The transfer station will have a new operator beginning Aug. 1 creating some change in the way citizens recycle.
Last week, county administrator Jack Hobbs and board of supervisors chairman Clay Jackson signed a new contract for the transfer station. A Material Recovery Facility (AMRF), a subsidiary of Updike, was chosen from among the applicants as the company with the best proposal.
Originally, the county signed a contract in 1998 with Waste Management. At the time, the company handled the construction of the transfer station at a fixed cost of $665,000. Operation of the station was then $120,500 annually with disposal costing $23.60 per ton and transportation $11.90 per ton. Recycling was provided at a break even cost.
In January 2013, the operation cost was increased to $172,800 annually with disposal costing $23.50 per ton and transportation $23 per ton. In both contract iterations, rates were adjusted annually based on fuel prices and changes in the consumer price index. In the 2013 iteration, recycling was still break even.
According to a report released in December, the county paid $422,173 annually in fiscal year 2018 to Waste Management for the transfer station. This included $178,776 annually in the management fee, $112,434 annually in transportation fees and $130,963 annually in disposal fees. At the time, the county was not paying for recycling.
The report stated that approximately 25 percent of the solid waste management program is funded by the fees collected, while the remaining 75 percent is funded through the general fund.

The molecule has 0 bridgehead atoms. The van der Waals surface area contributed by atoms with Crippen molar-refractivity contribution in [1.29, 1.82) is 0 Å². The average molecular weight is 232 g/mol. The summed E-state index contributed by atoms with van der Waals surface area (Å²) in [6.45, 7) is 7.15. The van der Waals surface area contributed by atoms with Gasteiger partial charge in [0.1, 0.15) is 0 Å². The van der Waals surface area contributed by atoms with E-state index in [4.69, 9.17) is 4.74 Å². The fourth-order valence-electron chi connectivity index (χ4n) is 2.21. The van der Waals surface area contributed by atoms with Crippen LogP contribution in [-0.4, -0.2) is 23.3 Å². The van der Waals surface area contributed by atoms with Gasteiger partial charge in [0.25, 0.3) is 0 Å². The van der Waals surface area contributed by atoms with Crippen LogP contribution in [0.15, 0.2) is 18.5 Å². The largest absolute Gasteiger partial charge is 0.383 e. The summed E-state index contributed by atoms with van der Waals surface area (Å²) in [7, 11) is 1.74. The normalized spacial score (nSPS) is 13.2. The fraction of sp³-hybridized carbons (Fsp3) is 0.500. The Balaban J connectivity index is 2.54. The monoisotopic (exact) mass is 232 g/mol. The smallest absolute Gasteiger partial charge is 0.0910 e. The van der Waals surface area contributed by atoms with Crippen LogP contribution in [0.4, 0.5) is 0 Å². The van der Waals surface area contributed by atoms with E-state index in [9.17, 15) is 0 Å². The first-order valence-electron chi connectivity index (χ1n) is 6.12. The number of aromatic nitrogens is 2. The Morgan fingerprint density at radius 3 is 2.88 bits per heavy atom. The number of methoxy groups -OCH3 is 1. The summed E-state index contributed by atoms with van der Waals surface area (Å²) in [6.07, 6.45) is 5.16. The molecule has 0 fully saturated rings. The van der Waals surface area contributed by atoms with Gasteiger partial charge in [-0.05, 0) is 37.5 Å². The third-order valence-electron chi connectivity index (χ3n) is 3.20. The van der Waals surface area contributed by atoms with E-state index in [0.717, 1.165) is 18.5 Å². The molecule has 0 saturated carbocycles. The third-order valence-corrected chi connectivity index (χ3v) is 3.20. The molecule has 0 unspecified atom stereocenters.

The contract with Waste Management expired June 30, but was extended for one month through July 31 at a slightly higher rate including a fee for recycling. As a result of price increases in the cost of recycling, the county suspended its household waste recycling program July 1.
However, recycling will begin again Aug. 1, but with some changes.
The new contract with AMRF is for an operation cost of $150,000 annually with a cost of $46 per ton for recycling, $23 per ton for hauling and $23 per ton for disposal. As with the Waste Management contract, adjustments are allowed for changes in market rates, the consumer price index and fuel costs.
Hobbs said the details of the projected budget impact are still being worked out, but will be brought before the supervisors in the coming weeks.
Meanwhile, director of facilities and maintenance Roger Berry said under the new contract, recycling will be back but with some changes. Gone will be single stream recycling. Instead, citizens will need to separate out their materials into different categories: glass; cardboard; and co-mingled items including newspaper, shredded paper, mixed paper, aluminum and metal cans and plastic including milk jugs and water bottles. Plastic bags will not be allowed to be recycled. Berry said all items will need to be dumped into their respective bins. The process for dropping off trash will remain the same as will the user fees associated with the transfer station.
Berry said he plans to have the containers labeled with what is allowed in each and flyers will be circulated to update citizens on the changes which will occur Aug. 1.
The contract with AMRF has an initial five-year term with the option to renew three times for five years each. Renewals are automatic unless the county or the company provides 180 days written notice.